crichey at gmail.com
Sun Oct 5 10:46:23 PDT 2008
On Sun, Oct 5, 2008 at 8:37 AM, David A. Bandel <david.bandel at gmail.com> wrote:
> A couple of quick questions:
Let's divide this into $DAYJOB and home.
> 1. How many of you run servers (vice desktops)?
$DAYJOB yes, home no.
> 2. How many servers? (1, 2-10, more than 10)?
> 3. How many are headless?
All, except for multiport console used for debuging, etc.
> 4. How many run X (headless or not)?
All are installed with X (gnome) for occasional use. All run normally
in non-gui mode.
> 5. How did you install them? (Graphical install/text install, local
> install/network install/internet install)
Mostly install from local copy of RH installation media via
PXEboot/kickstart. Occasional installs from CD. No intenet
> 6. Did you d/l all the CDs/DVD. If so, what percentage of programs
> did you install?
Yes, needed for the PXEboot/kickstart setup. Don't know the
percentages. We need all the development packages and the occasional
PHP Apache series.
> What I'm looking at here is how odd am I? Having run Debian for so
> long (even before I started w/ Caldera), I might be spoiled.
I'm even older, arrived in Debian land quite late, and am here for the
duration as far as my home system is concerned. No choice at $DAYJOB -
only RHEL will do. My installation was from CD/DVD (sidux), but I
won't ever need a reinstall unless there is a hardware failure.
> recent foray into FC has me wondering if any of the developers there
> have any gray matter or incredible tunnel vision -- or again, is it
> that everyone but me has 100Mb Internet, unlimited DVDs to burn and
> throw away (very carbon), and of course all systems (even headless
> servers) with Terabytes of RAM and running X (because who cares with
> that much RAM)?
No tunnel vision, just economics and customer demand. All major
businesses have high speed internet, and most run servers that need
many gigabytes of ram to support the application load (not for X). I
doubt that many are actually running X on a regular basis. The servers
are most all headless, although I'm sure (as we do) most installations
have some sort of a shared connection for those times when a console
(or even more rarely X) is required.
As far as burning CD/DVDs is concerned, we almost never do that since
the CD/DVD images can be downloaded.
> All my installs are text mode (FC is doing away with text mode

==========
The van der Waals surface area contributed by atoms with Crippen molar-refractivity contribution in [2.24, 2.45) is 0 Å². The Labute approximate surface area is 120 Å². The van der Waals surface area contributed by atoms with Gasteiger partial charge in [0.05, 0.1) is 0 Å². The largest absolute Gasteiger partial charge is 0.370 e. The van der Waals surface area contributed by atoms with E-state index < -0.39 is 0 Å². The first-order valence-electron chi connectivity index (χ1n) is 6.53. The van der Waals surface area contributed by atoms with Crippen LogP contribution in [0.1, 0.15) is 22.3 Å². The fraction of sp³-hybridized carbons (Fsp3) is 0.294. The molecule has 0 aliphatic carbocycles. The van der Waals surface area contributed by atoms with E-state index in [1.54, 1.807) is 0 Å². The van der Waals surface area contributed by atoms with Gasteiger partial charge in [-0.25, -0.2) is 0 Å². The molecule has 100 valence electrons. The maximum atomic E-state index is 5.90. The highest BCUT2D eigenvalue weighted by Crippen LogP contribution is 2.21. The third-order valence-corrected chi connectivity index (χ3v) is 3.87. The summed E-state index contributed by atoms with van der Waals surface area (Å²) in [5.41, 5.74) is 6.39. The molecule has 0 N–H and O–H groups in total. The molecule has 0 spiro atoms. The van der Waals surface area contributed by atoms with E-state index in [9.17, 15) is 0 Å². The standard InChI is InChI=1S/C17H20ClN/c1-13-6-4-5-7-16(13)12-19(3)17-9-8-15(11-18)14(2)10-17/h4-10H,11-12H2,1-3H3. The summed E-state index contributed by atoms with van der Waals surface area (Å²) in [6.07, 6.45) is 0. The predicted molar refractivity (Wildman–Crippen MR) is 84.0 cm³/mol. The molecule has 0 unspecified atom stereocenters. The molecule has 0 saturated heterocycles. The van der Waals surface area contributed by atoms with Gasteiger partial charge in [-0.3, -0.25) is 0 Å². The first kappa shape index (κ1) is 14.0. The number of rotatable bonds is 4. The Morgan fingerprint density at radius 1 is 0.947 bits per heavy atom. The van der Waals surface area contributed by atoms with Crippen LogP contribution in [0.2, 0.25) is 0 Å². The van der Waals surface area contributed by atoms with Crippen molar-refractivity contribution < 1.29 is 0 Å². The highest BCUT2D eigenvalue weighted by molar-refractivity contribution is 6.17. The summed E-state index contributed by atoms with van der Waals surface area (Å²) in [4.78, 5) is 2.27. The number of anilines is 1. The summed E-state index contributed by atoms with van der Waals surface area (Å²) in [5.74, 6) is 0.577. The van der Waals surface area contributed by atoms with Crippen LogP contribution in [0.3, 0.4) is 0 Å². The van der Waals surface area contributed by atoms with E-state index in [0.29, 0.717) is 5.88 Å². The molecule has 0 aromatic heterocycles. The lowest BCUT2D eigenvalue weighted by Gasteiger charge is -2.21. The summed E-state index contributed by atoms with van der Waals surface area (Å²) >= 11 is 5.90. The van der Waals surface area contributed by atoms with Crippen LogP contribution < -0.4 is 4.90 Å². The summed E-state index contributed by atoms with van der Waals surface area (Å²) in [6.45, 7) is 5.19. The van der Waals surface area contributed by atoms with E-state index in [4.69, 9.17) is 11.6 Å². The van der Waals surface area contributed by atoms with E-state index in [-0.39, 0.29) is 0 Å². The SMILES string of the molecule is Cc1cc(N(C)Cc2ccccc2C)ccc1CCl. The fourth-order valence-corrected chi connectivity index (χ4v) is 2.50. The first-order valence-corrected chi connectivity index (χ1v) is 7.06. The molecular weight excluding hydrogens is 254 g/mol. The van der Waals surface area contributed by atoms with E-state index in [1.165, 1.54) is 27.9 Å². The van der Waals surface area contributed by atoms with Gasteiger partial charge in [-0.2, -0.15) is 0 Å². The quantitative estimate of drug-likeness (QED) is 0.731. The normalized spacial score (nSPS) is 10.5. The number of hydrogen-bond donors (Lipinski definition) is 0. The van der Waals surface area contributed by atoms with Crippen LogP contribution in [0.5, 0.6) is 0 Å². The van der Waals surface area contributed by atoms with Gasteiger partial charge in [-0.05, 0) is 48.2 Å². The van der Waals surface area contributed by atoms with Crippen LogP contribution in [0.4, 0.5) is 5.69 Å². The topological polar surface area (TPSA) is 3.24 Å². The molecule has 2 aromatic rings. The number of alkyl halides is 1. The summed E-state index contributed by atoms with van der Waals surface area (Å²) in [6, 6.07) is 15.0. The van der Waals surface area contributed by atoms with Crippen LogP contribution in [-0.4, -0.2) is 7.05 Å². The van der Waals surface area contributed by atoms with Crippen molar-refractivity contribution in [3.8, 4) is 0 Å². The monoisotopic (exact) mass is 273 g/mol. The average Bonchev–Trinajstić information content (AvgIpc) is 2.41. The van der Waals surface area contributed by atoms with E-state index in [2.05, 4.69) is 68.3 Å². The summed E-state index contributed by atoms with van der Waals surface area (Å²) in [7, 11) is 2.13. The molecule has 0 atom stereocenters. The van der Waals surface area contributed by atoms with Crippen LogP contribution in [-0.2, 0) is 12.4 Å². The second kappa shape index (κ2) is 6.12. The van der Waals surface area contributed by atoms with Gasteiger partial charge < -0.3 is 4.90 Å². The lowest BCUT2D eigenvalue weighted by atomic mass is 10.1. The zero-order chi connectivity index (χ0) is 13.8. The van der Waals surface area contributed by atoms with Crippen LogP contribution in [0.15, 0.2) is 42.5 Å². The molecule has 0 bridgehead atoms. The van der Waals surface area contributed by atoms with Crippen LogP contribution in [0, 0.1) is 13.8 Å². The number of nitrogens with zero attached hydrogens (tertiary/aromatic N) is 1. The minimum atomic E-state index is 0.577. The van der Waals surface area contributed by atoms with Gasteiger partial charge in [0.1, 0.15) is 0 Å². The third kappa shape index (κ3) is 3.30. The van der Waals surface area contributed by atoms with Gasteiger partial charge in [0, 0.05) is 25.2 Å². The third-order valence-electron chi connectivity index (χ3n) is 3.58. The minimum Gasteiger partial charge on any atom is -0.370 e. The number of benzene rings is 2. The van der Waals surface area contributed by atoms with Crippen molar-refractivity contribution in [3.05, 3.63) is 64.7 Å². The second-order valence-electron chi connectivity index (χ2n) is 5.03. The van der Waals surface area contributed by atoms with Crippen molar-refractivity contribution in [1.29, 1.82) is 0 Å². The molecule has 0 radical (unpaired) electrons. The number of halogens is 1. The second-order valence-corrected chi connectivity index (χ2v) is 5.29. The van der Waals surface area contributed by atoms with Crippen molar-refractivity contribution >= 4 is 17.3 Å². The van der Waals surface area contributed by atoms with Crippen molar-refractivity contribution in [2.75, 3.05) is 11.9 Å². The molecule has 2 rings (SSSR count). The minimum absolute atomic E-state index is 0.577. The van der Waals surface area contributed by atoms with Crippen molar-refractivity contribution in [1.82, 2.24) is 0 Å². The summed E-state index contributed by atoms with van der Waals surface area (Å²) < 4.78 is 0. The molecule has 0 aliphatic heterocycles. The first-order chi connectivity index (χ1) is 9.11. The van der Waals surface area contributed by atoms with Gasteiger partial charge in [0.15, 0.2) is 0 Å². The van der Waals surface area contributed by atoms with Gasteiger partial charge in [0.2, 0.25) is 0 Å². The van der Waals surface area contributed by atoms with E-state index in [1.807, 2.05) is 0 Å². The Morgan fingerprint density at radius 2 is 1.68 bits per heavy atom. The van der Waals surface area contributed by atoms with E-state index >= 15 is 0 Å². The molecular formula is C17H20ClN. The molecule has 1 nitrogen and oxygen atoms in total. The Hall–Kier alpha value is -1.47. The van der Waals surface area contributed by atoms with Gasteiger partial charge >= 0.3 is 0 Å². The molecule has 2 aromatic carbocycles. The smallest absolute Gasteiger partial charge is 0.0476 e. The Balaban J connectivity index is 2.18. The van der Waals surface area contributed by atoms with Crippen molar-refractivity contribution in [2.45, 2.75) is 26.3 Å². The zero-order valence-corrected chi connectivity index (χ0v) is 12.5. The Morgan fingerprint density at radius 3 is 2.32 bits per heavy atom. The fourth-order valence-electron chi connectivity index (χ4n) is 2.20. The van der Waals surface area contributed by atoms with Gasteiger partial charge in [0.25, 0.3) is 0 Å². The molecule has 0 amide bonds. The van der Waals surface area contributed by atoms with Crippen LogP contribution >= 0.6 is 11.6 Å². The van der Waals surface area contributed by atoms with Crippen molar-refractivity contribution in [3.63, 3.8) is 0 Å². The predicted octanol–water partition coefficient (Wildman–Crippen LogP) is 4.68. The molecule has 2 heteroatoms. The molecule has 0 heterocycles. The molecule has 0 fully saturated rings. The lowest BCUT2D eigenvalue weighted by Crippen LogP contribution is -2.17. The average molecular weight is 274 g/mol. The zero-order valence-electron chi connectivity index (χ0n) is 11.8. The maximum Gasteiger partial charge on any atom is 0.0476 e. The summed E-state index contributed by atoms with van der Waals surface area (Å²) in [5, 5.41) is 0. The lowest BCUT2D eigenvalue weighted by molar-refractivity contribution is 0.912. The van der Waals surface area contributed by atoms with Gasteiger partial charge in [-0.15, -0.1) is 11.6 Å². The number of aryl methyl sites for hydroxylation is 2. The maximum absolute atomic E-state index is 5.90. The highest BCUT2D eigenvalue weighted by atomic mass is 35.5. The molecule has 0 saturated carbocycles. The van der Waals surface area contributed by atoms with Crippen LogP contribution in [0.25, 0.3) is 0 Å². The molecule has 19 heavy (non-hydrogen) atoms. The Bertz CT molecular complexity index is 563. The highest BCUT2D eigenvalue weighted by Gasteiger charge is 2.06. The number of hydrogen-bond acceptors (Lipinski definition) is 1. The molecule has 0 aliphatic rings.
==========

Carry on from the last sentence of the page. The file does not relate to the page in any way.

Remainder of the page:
> installs, FC 10 Beta's text mode is so borken you have to know the
> secrets to get past the disk partitioning, and I expect no text mode
> in FC 11). All my installs are PXE/TFTPBOOT installs of a network
> (internet) load -- mostly to limit bandwidth usage and start with a
> 100% up-to-date install.
> I'm afraid I fail to see the sense behind installing servers with X.
Occasional use, as above. Installing X ties up a few MB, and you don't
have to run it constantly.
> I also see little sense in burning a DVD just to throw it away after 1
> install and d/l a newer one 2 weeks later for another install.
I would agree, but we never do that. I do occasionally at home to try
Back to the original post.
The major distros and hardware manufacturers are not producing
products for the third world. You have to go to the niche distros and
manufacturers to find stripped down systems that will run on 10 year
old hardware or that third world users can afford. Now that Vista has
taken over the retail PC market, you aren't going to find any PCs at
the local retailer with less than 2G ram and 150G disk, and by next
year everything will be quad-core processors.
There are organizations that support Linux on older hardware (I
haven't kept track, google for info), and there is the OLPC movement
to produce laptops for the third world, but that's about it. I
understand your position and your needs, but very few in the Linux
community are working towards that type of support.
We just had a lengthy thread (40-50 posts) on our local LUG on this
very topic. The primary complainer appears to be a complet Luddite
when it comes to Linux. He seems to think that Linux has gone straight
downhill since about the RH6/7 days when you could run Linux on the
ancient hardware available in places like Panama. It doesn't matter
that Linux now supports modern hardware. If you can't run it on a
64-128M PC, it's no good.
If you fill your heart with regrets of yesterday and the worries
of tomorrow, you have no today to be thankful for.
More information about the Linux-users